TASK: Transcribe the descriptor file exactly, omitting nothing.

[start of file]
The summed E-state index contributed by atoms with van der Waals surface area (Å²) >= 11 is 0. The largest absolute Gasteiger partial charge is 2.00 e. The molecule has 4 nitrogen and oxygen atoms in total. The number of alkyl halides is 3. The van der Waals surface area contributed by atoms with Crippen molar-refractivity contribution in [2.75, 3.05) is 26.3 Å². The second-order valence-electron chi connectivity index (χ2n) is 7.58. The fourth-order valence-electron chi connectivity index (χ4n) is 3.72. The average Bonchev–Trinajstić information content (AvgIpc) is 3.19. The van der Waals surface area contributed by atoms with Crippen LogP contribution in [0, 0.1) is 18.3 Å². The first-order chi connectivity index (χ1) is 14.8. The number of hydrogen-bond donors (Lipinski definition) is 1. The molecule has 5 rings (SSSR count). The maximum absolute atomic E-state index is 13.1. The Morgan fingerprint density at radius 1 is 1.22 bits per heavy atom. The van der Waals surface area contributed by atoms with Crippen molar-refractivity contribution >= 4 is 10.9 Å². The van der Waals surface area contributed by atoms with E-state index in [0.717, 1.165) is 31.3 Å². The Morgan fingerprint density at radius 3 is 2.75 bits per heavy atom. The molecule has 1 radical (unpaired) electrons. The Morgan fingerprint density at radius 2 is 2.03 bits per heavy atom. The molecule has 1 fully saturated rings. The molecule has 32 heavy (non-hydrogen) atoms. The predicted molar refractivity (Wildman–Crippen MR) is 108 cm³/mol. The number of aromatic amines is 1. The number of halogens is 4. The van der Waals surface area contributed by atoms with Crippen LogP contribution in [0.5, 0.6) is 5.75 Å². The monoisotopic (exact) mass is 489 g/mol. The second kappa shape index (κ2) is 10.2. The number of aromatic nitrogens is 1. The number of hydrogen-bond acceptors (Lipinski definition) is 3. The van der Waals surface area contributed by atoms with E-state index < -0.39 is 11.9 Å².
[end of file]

The summed E-state index contributed by atoms with van der Waals surface area (Å²) >= 11 is 0. The largest absolute Gasteiger partial charge is 2.00 e. The molecule has 4 nitrogen and oxygen atoms in total. The number of alkyl halides is 3. The van der Waals surface area contributed by atoms with Crippen molar-refractivity contribution in [2.75, 3.05) is 26.3 Å². The second-order valence-electron chi connectivity index (χ2n) is 7.58. The fourth-order valence-electron chi connectivity index (χ4n) is 3.72. The average Bonchev–Trinajstić information content (AvgIpc) is 3.19. The van der Waals surface area contributed by atoms with Crippen LogP contribution in [0, 0.1) is 18.3 Å². The first-order chi connectivity index (χ1) is 14.8. The number of hydrogen-bond donors (Lipinski definition) is 1. The molecule has 5 rings (SSSR count). The maximum absolute atomic E-state index is 13.1. The Morgan fingerprint density at radius 1 is 1.22 bits per heavy atom. The van der Waals surface area contributed by atoms with Crippen molar-refractivity contribution >= 4 is 10.9 Å². The van der Waals surface area contributed by atoms with E-state index in [0.717, 1.165) is 31.3 Å². The Morgan fingerprint density at radius 3 is 2.75 bits per heavy atom. The molecule has 1 radical (unpaired) electrons. The Morgan fingerprint density at radius 2 is 2.03 bits per heavy atom. The molecule has 1 fully saturated rings. The molecule has 32 heavy (non-hydrogen) atoms. The predicted molar refractivity (Wildman–Crippen MR) is 108 cm³/mol. The number of aromatic amines is 1. The number of halogens is 4. The van der Waals surface area contributed by atoms with Crippen LogP contribution in [0.5, 0.6) is 5.75 Å². The monoisotopic (exact) mass is 489 g/mol. The second kappa shape index (κ2) is 10.2. The number of aromatic nitrogens is 1. The number of hydrogen-bond acceptors (Lipinski definition) is 3. The van der Waals surface area contributed by atoms with E-state index < -0.39 is 11.9 Å².